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I'm looking at an exercise where a battery is powering two parallel light bulbs. Given are the battery's EMF ($12.0 V$) and its terminal voltage in this particular circuit ($11.8 V$), as well as the light bulbs' power draw ($4.0 W$ each).

In order to calculate the resistance of a light bulb, the official solution manual does

$R = \frac{V^2}{P} = \frac{(12.0 V)^2}{4.0 W}$

using the full EMF of $12.0 V$. But I'm confused - shouldn't it use $11.8 V$ in the formula, because that's the voltage that's actually felt by the bulbs?

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  • $\begingroup$ The question was have been asking for total resistance? $\endgroup$ – PhysicsDave Nov 25 '18 at 14:20
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From your description I agree that the problem is ambiguous and confusing. It is not clear if the 4 W is a nominal or an actual power draw. The nominal draw would be e.g. a manufacturer’s specification obtained under standard conditions (presumably 12 V in this case).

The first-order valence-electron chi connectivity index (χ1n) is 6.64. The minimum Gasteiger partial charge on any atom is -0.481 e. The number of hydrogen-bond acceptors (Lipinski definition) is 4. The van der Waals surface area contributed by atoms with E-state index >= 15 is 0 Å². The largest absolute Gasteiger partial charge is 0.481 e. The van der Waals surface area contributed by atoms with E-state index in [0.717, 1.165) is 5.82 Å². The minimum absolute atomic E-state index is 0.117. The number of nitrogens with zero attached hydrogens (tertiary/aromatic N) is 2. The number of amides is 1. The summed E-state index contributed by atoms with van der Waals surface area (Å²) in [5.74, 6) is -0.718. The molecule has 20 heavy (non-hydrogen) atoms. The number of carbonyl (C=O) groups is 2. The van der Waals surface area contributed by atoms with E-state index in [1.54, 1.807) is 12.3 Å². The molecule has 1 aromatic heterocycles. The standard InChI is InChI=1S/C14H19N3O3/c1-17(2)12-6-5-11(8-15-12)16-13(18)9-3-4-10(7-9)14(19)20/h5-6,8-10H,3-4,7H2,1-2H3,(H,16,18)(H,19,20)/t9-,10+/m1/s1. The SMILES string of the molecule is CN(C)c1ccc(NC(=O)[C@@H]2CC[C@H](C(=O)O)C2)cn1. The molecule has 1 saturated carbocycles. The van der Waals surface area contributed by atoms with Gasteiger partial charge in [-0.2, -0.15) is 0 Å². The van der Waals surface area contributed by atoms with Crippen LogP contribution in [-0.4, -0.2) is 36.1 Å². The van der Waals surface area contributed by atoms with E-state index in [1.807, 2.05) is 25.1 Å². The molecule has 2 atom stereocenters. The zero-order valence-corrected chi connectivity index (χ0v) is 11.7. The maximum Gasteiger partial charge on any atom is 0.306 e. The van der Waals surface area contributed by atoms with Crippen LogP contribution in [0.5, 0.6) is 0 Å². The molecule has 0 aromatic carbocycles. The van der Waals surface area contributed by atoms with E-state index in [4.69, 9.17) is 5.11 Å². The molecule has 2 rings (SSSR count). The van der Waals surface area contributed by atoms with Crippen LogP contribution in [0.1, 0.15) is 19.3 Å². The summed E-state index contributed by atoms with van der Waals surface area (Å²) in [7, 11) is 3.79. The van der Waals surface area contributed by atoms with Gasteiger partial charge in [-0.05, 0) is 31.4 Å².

Clearly, the solution interpreted it as a nominal power draw. Without the full context of the book, including discussions earlier in the text itself, it is impossible for me to know if that is the standard assumption used or if there was some other context clue that would have indicated to you a nominal power rating was intended.

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    $\begingroup$ Now that I look at it with this in mind, the question does appear to refer to nominal power draw, yes (although it was hardly very clear when I first read it). $\endgroup$ – Drubbels Nov 26 '18 at 17:56
  • $\begingroup$ It is a good thing you asked! Now you will know what to look for in the future with this textbook $\endgroup$ – Dale Nov 26 '18 at 18:37

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